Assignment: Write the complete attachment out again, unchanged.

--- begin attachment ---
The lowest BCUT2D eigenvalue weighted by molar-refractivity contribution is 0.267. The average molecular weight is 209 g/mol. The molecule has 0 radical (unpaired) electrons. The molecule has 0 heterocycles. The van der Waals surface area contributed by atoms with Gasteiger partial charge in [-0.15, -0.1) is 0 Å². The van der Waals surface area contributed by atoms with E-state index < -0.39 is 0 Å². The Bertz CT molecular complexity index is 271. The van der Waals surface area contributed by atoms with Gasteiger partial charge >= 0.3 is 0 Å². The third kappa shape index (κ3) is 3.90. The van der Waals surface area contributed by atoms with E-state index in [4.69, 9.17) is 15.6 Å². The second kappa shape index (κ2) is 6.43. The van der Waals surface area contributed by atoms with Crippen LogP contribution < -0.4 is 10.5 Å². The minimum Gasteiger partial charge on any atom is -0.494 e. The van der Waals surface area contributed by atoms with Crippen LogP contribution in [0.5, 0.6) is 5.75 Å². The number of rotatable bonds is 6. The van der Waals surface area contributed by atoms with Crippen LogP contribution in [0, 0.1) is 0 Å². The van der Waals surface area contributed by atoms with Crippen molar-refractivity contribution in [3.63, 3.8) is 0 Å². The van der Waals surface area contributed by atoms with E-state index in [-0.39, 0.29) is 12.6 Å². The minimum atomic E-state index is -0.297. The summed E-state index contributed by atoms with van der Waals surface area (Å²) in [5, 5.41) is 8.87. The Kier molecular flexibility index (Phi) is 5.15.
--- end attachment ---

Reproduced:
The lowest BCUT2D eigenvalue weighted by molar-refractivity contribution is 0.267. The average molecular weight is 209 g/mol. The molecule has 0 radical (unpaired) electrons. The molecule has 0 heterocycles. The van der Waals surface area contributed by atoms with Gasteiger partial charge in [-0.15, -0.1) is 0 Å². The van der Waals surface area contributed by atoms with E-state index < -0.39 is 0 Å². The Bertz CT molecular complexity index is 271. The van der Waals surface area contributed by atoms with Gasteiger partial charge >= 0.3 is 0 Å². The third kappa shape index (κ3) is 3.90. The van der Waals surface area contributed by atoms with E-state index in [4.69, 9.17) is 15.6 Å². The second kappa shape index (κ2) is 6.43. The van der Waals surface area contributed by atoms with Crippen LogP contribution < -0.4 is 10.5 Å². The minimum Gasteiger partial charge on any atom is -0.494 e. The van der Waals surface area contributed by atoms with Crippen LogP contribution in [0.5, 0.6) is 5.75 Å². The number of rotatable bonds is 6. The van der Waals surface area contributed by atoms with Crippen LogP contribution in [0, 0.1) is 0 Å². The van der Waals surface area contributed by atoms with Crippen molar-refractivity contribution in [3.63, 3.8) is 0 Å². The van der Waals surface area contributed by atoms with E-state index in [-0.39, 0.29) is 12.6 Å². The minimum atomic E-state index is -0.297. The summed E-state index contributed by atoms with van der Waals surface area (Å²) in [5, 5.41) is 8.87. The Kier molecular flexibility index (Phi) is 5.15.